• Maintaining records of your audiograms as long as you work for your employer.
  • Providing you with hearing protection like ear plugs and ear muffs, especially if your audiograms reveal hearing loss or a “standard threshold shift” of 10 decibels at 2,000, 3,000 and 4,000 hertz.

Hearing Protection

Hearing protection like ear muffs and ear plugs is not an ideal solution for workplace noise, according to OSHA. However, your employer has to provide you with ear plugs or ear muffs if other measures (like using quieter equipment, placing noise sources behind barriers or taking breaks in quiet rooms) fail to reduce your noise exposure below OSHA’s PEL or if your audiograms show that you suffer from hearing loss.

According to OSHA, your employer must provide you with a choice of at least one kind of ear plugs and one kind of ear muffs. Stuffing plain cotton in your ears won’t cut it. Whatever kind of hearing protection you choose, though, it has to be comfortable and provide you with sufficient protection against hearing loss. Your employer then has to train you in its use, and you have to wear it while on the job.

Ear plugs and ear muffs must reduce noise levels below OSHA’s PEL. Your employer will probably use the Noise Reduction Rating (NRR) of your ear plugs or ear muffs, adjusted for your workplace, to determine this. If this adjusted NRR reduces your noise exposure below permitted levels, then your ear muffs or ear plugs are acceptable for your job.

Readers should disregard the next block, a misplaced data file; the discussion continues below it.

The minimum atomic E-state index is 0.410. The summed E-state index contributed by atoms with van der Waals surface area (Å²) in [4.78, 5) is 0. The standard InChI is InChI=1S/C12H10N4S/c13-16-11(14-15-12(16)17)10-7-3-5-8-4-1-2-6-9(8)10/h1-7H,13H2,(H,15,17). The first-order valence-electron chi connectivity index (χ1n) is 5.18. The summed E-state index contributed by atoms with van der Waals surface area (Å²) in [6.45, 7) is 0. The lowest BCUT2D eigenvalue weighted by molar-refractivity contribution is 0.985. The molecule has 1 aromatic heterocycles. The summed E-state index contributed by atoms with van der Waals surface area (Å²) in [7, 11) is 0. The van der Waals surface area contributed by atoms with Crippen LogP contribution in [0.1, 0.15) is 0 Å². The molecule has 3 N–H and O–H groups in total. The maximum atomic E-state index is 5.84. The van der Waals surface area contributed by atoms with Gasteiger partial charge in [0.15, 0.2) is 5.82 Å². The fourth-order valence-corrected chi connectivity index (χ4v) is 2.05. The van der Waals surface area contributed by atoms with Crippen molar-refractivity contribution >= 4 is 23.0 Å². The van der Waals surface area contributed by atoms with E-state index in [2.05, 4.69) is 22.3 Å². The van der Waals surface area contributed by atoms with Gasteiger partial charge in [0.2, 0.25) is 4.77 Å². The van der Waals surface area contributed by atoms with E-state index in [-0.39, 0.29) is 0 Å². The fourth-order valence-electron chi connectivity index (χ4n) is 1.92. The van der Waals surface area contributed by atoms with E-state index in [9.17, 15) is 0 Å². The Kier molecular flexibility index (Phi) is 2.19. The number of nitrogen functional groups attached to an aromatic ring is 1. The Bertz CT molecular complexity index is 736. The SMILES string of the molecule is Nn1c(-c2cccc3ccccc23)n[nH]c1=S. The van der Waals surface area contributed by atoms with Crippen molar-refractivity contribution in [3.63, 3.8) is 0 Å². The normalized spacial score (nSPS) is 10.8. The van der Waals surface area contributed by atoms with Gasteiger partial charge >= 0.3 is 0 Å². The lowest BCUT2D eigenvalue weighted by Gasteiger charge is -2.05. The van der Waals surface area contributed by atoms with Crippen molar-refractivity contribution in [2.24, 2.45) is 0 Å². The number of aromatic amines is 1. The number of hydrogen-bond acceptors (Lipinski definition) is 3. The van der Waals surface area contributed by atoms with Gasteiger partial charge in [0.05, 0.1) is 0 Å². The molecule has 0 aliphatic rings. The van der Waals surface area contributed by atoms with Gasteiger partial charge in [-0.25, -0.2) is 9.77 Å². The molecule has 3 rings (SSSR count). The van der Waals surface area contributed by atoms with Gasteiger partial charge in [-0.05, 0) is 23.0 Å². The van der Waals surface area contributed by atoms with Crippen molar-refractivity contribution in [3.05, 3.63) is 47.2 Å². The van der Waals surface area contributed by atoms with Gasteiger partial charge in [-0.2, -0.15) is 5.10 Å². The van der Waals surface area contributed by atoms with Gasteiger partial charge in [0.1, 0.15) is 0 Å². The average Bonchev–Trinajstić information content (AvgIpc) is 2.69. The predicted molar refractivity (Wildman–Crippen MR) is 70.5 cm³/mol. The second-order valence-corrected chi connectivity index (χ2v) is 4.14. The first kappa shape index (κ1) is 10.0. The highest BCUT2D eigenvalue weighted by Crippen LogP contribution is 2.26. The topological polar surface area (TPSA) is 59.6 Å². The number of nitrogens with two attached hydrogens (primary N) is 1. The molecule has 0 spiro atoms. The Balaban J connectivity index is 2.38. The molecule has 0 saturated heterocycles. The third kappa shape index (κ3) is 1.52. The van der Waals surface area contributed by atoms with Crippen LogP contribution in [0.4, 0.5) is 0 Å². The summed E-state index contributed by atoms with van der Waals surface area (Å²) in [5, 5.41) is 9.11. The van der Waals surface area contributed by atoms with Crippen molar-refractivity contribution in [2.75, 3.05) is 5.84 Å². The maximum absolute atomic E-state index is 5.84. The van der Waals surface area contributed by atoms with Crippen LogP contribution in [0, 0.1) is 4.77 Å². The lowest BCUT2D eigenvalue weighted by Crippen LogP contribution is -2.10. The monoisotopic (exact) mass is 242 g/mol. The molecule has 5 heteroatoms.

In addition, your employer must re-evaluate your hearing protection whenever the noise levels at your workplace change. This re-evaluation could lead to your ear muffs of ear plugs being deemed inadequate.

Advantages and Disadvantages of Hearing Protection

According to the AAO-HNS, ear plugs and ear muffs don’t just protect your hearing. They also do the same thing for your ears that sunglasses do for your eyes – that is, they reduce the volume of loud noises and allow you to understand speech better. As a result, ear plugs and ear muffs can increase both your safety and job performance.

They do have drawbacks, though. According to the AAO-HNS, ear plugs and ear muffs can slightly reduce your ability to understand speech if your hearing is damaged or if you already have trouble understanding speech. It’s important to wear hearing protection to prevent further loss of hearing and speech comprehension, but this is still something to keep in mind.

You may be concerned that ear muffs and ear plugs will reduce your ability to hear signs of danger, such as warnings from co-workers or the noises made by malfunctioning equipment. According to the AAO-HNS, you shouldn’t worry. Most people adjust to their ear plugs or ear muffs and can still hear these sounds while wearing them.

Desert Diamond Industries carries a large selection of ear plugs and other safety equipment.

Bibliography
“Hearing Conservation.” Hearing Conservation. Occupational Safety and Health Administration, n.d. Web. 17 Dec. 2012. <http://www.osha.gov/Publications/OSHA3074/osha3074.html>.

“Hearing protection. – 1926.101.” Hearing protection. – 1926.101. Occupational Safety and Health Administration, n.d. Web. 17 Dec. 2012. <http://www.osha.gov/pls/oshaweb/owadisp.show_document?p_table=STANDARDS&p_id=10664>.

“Noise and Hearing Protection.” Noise and Hearing Protection. The American Academy of Otolaryngology-Head and Neck Surgery, n.d. Web. 17 Dec. 2012. <http://www.entnet.org/HealthInformation/hearingProtection.cfm>.

“Occupational Noise Exposure. – 1926.52.” Occupational Noise Exposure. – 1926.52. Occupational Safety and Health Administration, n.d. Web. 17 Dec. 2012. <http://www.osha.gov/pls/oshaweb/owadisp.show_document?p_table=STANDARDS&p_id=10625>.

“Safety and Health Topics | Occupational Noise Exposure.” Safety and Health Topics | Occupational Noise Exposure. Occupational Safety and Health Administration, n.d. Web. 17 Dec. 2012. <http://www.osha.gov/SLTC/noisehearingconservation/index.html>.